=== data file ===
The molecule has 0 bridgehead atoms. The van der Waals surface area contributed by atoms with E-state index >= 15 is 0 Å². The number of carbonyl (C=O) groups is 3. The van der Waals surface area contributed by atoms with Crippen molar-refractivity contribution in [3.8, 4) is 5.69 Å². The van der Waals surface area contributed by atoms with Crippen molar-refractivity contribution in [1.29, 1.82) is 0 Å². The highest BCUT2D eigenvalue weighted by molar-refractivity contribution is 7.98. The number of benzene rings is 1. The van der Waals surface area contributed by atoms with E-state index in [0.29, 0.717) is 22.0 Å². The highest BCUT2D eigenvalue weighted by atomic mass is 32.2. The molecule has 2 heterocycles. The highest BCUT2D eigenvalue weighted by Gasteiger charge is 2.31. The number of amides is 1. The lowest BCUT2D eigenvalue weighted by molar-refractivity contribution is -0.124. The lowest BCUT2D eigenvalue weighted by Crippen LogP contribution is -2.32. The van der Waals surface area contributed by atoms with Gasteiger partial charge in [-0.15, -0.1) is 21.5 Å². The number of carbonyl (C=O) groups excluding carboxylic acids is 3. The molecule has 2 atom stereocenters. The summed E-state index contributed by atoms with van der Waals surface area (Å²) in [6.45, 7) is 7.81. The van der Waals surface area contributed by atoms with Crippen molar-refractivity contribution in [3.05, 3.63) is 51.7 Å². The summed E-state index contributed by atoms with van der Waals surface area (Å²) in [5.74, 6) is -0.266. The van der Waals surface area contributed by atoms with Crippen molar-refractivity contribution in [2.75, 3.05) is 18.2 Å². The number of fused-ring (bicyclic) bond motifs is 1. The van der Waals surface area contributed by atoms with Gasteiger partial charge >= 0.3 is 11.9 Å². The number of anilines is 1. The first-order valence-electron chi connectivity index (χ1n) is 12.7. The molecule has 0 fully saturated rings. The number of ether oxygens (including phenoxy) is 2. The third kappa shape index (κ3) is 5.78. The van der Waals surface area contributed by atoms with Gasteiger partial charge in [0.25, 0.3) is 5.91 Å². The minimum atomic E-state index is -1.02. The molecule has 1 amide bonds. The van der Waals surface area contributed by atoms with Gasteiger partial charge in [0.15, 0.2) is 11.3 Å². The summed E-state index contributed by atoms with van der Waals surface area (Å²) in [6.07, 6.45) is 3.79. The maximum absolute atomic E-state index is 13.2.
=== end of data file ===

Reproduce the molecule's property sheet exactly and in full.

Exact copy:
The molecule has 0 bridgehead atoms. The van der Waals surface area contributed by atoms with E-state index >= 15 is 0 Å². The number of carbonyl (C=O) groups is 3. The van der Waals surface area contributed by atoms with Crippen molar-refractivity contribution in [3.8, 4) is 5.69 Å². The van der Waals surface area contributed by atoms with Crippen molar-refractivity contribution in [1.29, 1.82) is 0 Å². The highest BCUT2D eigenvalue weighted by molar-refractivity contribution is 7.98. The number of benzene rings is 1. The van der Waals surface area contributed by atoms with E-state index in [0.29, 0.717) is 22.0 Å². The highest BCUT2D eigenvalue weighted by atomic mass is 32.2. The molecule has 2 heterocycles. The highest BCUT2D eigenvalue weighted by Gasteiger charge is 2.31. The number of amides is 1. The lowest BCUT2D eigenvalue weighted by molar-refractivity contribution is -0.124. The lowest BCUT2D eigenvalue weighted by Crippen LogP contribution is -2.32. The van der Waals surface area contributed by atoms with Gasteiger partial charge in [-0.15, -0.1) is 21.5 Å². The number of carbonyl (C=O) groups excluding carboxylic acids is 3. The molecule has 2 atom stereocenters. The summed E-state index contributed by atoms with van der Waals surface area (Å²) in [6.45, 7) is 7.81. The van der Waals surface area contributed by atoms with Crippen molar-refractivity contribution in [3.05, 3.63) is 51.7 Å². The summed E-state index contributed by atoms with van der Waals surface area (Å²) in [5.74, 6) is -0.266. The van der Waals surface area contributed by atoms with Crippen molar-refractivity contribution in [2.75, 3.05) is 18.2 Å². The number of fused-ring (bicyclic) bond motifs is 1. The van der Waals surface area contributed by atoms with Gasteiger partial charge >= 0.3 is 11.9 Å². The number of anilines is 1. The first-order valence-electron chi connectivity index (χ1n) is 12.7. The molecule has 0 fully saturated rings. The number of ether oxygens (including phenoxy) is 2. The third kappa shape index (κ3) is 5.78. The van der Waals surface area contributed by atoms with Gasteiger partial charge in [0.25, 0.3) is 5.91 Å². The minimum atomic E-state index is -1.02. The molecule has 1 amide bonds. The van der Waals surface area contributed by atoms with Gasteiger partial charge in [0.15, 0.2) is 11.3 Å². The summed E-state index contributed by atoms with van der Waals surface area (Å²) in [6.07, 6.45) is 3.79. The maximum absolute atomic E-state index is 13.2.